App uses music from the past to connect carers and dementia patients

As researchers learn more and more about the connection between music and memory, innovators are finding ways to ease the suffering of patients with dementia-related illnesses and those who care for them.

Discover the Vera application, a tool that uses music to open a small window of lucidity between the patient and the caregiver.

Vera, which has been in the App Store for just over a month and is also available by subscription on veramusic.comdraws from the millions of songs available in Universal Music Group’s extensive catalog dating back to the early 20th century.

The idea, said Nicc Johnson, the app’s co-inventor, is that an important song from the patient’s past can temporarily transport them to the present, enabling clear communication between caregiver and patient.

“The reason it works with music is that dementia — and I’m oversimplifying — shuts down the short-term memory part of the brain,” said Johnson, CEO of Music Health.

“The area that is usually unaffected by dementia – or if it is, is at a very advanced stage – is our long-term memory.”

Johnson said nostalgia is a key factor in getting positive results.

“When someone is on their dementia journey, they regress more and more to memories: 10, 20, 30 years back,” said the musicologist. “If you find music from these periods, you can release that emotion and memory. It acts as a trigger for other parts of the brain to be stimulated.

“At that point, the bit that prevents short-term memory from working properly is dimmed. As music therapists tell you, it’s momentary—sometimes a few minutes; sometimes it’s half an hour after hearing the music. It depends on the individual.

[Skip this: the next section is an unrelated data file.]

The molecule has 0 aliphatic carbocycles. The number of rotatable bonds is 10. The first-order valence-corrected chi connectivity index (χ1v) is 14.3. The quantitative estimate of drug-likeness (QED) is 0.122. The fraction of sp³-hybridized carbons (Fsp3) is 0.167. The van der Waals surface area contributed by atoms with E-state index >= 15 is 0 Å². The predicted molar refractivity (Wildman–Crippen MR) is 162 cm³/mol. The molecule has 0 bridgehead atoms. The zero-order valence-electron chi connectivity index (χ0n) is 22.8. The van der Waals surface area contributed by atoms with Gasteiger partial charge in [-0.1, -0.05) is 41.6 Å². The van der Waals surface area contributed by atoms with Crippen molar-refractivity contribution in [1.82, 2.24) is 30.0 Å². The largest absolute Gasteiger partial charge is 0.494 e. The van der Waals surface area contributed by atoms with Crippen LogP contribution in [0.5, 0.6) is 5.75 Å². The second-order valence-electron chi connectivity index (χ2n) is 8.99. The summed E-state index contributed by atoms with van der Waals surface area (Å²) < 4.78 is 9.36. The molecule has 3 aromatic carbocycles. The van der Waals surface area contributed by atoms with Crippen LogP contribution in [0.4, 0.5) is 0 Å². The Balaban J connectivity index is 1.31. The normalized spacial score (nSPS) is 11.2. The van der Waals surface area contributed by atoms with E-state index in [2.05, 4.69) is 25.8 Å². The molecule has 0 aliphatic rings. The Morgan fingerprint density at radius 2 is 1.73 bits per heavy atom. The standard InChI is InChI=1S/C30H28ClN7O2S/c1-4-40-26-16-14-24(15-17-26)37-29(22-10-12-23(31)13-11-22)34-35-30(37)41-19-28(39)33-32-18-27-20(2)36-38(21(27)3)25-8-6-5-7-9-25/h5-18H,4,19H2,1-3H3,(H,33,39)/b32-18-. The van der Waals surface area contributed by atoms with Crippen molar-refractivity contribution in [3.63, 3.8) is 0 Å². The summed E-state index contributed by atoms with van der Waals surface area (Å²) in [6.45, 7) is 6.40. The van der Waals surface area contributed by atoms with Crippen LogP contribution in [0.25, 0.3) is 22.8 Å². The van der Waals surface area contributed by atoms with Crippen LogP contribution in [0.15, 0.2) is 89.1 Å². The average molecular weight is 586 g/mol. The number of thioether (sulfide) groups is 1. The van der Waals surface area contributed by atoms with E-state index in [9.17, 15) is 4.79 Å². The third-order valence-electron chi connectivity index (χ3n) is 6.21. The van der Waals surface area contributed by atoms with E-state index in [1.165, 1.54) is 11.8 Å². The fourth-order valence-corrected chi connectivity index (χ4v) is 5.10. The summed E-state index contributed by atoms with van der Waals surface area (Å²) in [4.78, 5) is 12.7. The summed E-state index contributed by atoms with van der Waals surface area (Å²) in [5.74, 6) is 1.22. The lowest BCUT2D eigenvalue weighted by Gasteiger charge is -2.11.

Johnson said the resulting communication relieved caregiver stress.

He cited an example within his own family: his grandmother, who has since died.

“When she was in a confused and agitated state, if someone said, ‘Hey, we need to put you in the shower and we need to undress you and get you ready for bed,’ you’d get, ‘Don’t do not touch me ! Leave me alone! Who are you ? “, he said.

But playing music she loved made her feel comfortable and at ease.

Developed three years ago as an Australian initiative, the initial inspiration for the AI-driven Vera came to Johnson as “a project for me to build something for my parents”.

“I could see them aging very quickly as soon as they hit 70,” he said. “But they love music and they don’t use the tools available today because streaming services are too difficult for them.

“So I thought, ‘How can I do something simple that also stimulates the brain in the right way? “”

How it works?

The patient’s family or caregiver provides the patient’s date of birth, native language and where they spent their teenage years, as well as their favorite musical artists or a music genre they liked.

“We’re talking about rock, folk, classical: all these genres that have been around for 100 years,” Johnson said.

Then, using machine learning algorithms, the system finds music for each individual, categorized into three stations: Relax, Reminisce and Energize.